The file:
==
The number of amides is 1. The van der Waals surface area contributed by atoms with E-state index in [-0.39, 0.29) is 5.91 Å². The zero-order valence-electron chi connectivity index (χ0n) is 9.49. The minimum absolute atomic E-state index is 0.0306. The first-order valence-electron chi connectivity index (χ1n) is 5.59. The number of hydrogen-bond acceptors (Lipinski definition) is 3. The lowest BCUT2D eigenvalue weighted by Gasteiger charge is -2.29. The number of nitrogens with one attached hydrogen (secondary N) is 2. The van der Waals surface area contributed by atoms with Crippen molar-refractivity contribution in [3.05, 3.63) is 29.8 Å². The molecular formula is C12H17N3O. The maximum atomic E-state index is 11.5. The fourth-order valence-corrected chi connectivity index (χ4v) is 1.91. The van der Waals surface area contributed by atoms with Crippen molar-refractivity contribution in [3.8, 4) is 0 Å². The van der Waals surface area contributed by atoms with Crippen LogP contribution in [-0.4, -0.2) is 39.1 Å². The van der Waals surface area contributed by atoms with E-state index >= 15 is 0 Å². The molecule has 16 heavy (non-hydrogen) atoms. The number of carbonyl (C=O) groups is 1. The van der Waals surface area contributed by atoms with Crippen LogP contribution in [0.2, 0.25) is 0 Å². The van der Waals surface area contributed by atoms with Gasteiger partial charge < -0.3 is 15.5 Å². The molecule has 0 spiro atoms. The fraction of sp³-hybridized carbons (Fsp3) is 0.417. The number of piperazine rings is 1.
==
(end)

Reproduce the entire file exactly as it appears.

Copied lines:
The number of amides is 1. The van der Waals surface area contributed by atoms with E-state index in [-0.39, 0.29) is 5.91 Å². The zero-order valence-electron chi connectivity index (χ0n) is 9.49. The minimum absolute atomic E-state index is 0.0306. The first-order valence-electron chi connectivity index (χ1n) is 5.59. The number of hydrogen-bond acceptors (Lipinski definition) is 3. The lowest BCUT2D eigenvalue weighted by Gasteiger charge is -2.29. The number of nitrogens with one attached hydrogen (secondary N) is 2. The van der Waals surface area contributed by atoms with Crippen molar-refractivity contribution in [3.05, 3.63) is 29.8 Å². The molecular formula is C12H17N3O. The maximum atomic E-state index is 11.5. The fourth-order valence-corrected chi connectivity index (χ4v) is 1.91. The van der Waals surface area contributed by atoms with Crippen molar-refractivity contribution in [3.8, 4) is 0 Å². The van der Waals surface area contributed by atoms with Crippen LogP contribution in [-0.4, -0.2) is 39.1 Å². The van der Waals surface area contributed by atoms with E-state index >= 15 is 0 Å². The molecule has 16 heavy (non-hydrogen) atoms. The number of carbonyl (C=O) groups is 1. The van der Waals surface area contributed by atoms with Crippen LogP contribution in [0.2, 0.25) is 0 Å². The van der Waals surface area contributed by atoms with Gasteiger partial charge < -0.3 is 15.5 Å². The molecule has 0 spiro atoms. The fraction of sp³-hybridized carbons (Fsp3) is 0.417. The number of piperazine rings is 1.